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OVERSON, ROSE FIGHT OVER JOB PERFORMANCE

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While the two major candidates disavow any mudslinging in the race for Salt Lake County Commission, each is calling upon the other to come clean about his or her job performance and loyalties.

Republican Brent Overson has challenged Democrat Janet Rose to open her personnel file as he did, saying voters deserve to know how well or poorly the candidates have served in government jobs.Rose, a program specialist for the Utah Division of Substance Abuse, has been attacking Overson's handling of management duties during the three years he was deputy county assessor. She said Overson was part of an administrative environment that fostered improper employment practices.

After opening his personnel file to disprove Rose's "insinuations" - supervisors gave him high marks and commendations - Over-son insinuated that Rose had something to hide in her own personnel file.

"She works in government just as I did, and I think she should let voters know if she did her job well or not," said Overson.

Rose rejected the challenge, saying, "I'm not running my campaign based on what Brent Overson wants." However, she said all of her employment evaluations as a state employee have been "above standard or outstanding."

Her current boss, Leon PoVey, director of the Division of Substance Abuse, said Rose has had outstanding job ratings during the three years she has worked in the division. He said he had no knowledge of her prior job performance in other state divisions.

Also, Rose and Overson have found fault with each others campaign finances. Overson says Rose is indebted to labor unions for almost half of her campaign war chest; Rose retorts that Overson's campaign has been heavily subsidized by developers. Both deny that they have sold out to special interests.

The third candidate in the race, Lewis H. Petersen, an independent, has jumped into the fray with questions about Overson's administrative abilities and Rose's financial competence.

Petersen said one reason he entered the race was to address the issue of unfair property assessments, for which he holds Overson partly accountable. He cites a 4,900-percent difference between the assessment of farmland he owns and a comparable neighboring property owned by Kennecott.

"If he (Overson) couldn't get any closer than that on assessing property, how in the Sam Hill can he run an equal and fair county government?"

And citing Rose's personal bankruptcy filing four years ago, Petersen asks, "If Janet can't handle her own personal finances, how in the Sam Hill is she going to manage the second largest budget in the state?"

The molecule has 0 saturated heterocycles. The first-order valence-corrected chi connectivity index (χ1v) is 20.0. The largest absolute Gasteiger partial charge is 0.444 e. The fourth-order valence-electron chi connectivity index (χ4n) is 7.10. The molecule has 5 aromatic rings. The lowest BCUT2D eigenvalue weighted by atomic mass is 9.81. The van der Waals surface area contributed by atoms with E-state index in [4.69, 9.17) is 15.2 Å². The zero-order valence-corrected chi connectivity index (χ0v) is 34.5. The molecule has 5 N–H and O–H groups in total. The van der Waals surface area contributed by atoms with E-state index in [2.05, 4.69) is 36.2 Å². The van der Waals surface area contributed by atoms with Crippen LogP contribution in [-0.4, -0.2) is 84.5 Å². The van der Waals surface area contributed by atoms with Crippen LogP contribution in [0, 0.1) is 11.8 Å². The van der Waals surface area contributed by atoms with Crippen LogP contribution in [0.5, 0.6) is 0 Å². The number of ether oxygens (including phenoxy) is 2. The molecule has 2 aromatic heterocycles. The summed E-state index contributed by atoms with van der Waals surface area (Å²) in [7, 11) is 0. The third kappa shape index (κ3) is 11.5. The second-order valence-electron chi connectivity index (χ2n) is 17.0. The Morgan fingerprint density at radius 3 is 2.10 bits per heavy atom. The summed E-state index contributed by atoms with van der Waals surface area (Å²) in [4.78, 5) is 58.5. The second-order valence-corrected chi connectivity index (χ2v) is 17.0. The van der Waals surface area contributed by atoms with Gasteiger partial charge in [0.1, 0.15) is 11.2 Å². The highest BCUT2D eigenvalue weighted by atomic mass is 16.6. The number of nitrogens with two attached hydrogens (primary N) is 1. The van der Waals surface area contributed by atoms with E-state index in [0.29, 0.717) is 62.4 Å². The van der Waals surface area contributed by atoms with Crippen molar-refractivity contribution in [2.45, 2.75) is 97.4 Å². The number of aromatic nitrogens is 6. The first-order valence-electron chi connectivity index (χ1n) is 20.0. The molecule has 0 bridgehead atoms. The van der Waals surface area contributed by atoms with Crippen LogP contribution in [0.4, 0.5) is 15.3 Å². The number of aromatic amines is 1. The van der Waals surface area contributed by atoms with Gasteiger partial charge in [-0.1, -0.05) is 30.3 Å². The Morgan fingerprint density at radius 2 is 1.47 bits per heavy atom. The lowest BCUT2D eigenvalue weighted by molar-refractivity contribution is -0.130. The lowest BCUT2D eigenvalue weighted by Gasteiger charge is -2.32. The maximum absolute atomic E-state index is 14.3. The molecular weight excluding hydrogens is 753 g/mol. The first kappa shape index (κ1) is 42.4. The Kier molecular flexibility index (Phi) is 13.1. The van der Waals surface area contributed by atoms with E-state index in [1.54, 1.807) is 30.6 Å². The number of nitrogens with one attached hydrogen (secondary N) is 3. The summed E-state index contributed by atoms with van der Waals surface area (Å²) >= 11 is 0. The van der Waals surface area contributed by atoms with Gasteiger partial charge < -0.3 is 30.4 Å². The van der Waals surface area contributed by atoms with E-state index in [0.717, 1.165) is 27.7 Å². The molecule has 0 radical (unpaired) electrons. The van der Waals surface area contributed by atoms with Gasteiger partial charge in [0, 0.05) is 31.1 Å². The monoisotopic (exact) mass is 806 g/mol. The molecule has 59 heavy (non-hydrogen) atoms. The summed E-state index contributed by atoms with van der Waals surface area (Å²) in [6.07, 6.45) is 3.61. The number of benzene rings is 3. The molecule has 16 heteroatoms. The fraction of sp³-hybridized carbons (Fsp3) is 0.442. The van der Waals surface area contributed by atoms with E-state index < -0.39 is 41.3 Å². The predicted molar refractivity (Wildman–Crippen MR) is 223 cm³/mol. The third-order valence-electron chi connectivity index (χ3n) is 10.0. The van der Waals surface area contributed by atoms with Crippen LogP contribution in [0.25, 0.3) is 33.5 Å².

Overson defends his administrative record by pointing to cost savings and staff reductions during his tenure. He also said the office promptly corrected errors in assessments that were called to its attention.

Rose has responded to the bankruptcy issue by noting that she took responsibility for the debt and has repaid her creditors. In a recent debate, she said, "I come from a poor family and have experienced personal financial struggles. I can understand the struggles that county employees and taxpayers are going through."

When they set those issues aside, the three candidates return to the recurring themes of the campaign: experience, balance and fiscal responsibility.

Overson, 42, is vice president of a firm that helps businesses and individuals manage and reduce their property tax liability. He served in the Utah Senate for four years.

The Democrat-controlled County Commission should have a Republican member for balance, he said. "It's important to have opposing views expressed, and I can be effective even as a minority member of the commission."

Overson said he is committed to an open and balanced budget, no tax increases, greater efficiency and the selection of qualified appointees. He has often accused the Democrats of bringing "political cronies" into county government.

Rose, 45, a three-term legislator, said, "I am committed to working for the interests of my constituents." She said partisanship would have no place in her administration.

"Salt Lake County is now and has been in need of real balance - philosophical and representational balance. We need an advocate for the interests of the people," Rose said.

She said her 10 years of experience in human services agencies makes her more qualified to assume the human services portfolio of outgoing Commissioner Mike Stewart.

Peterson, 50, operates a 14-employee freight brokering business and delicatessen. The biggest problem facing the county is high taxes, he said.

"We need to get Salt Lake County working with small businesses. We need to focus on their needs and get them involved to provide jobs."

He said the financial pressure of higher taxes is causing families to break up. "We've got to cut taxes and cut spending."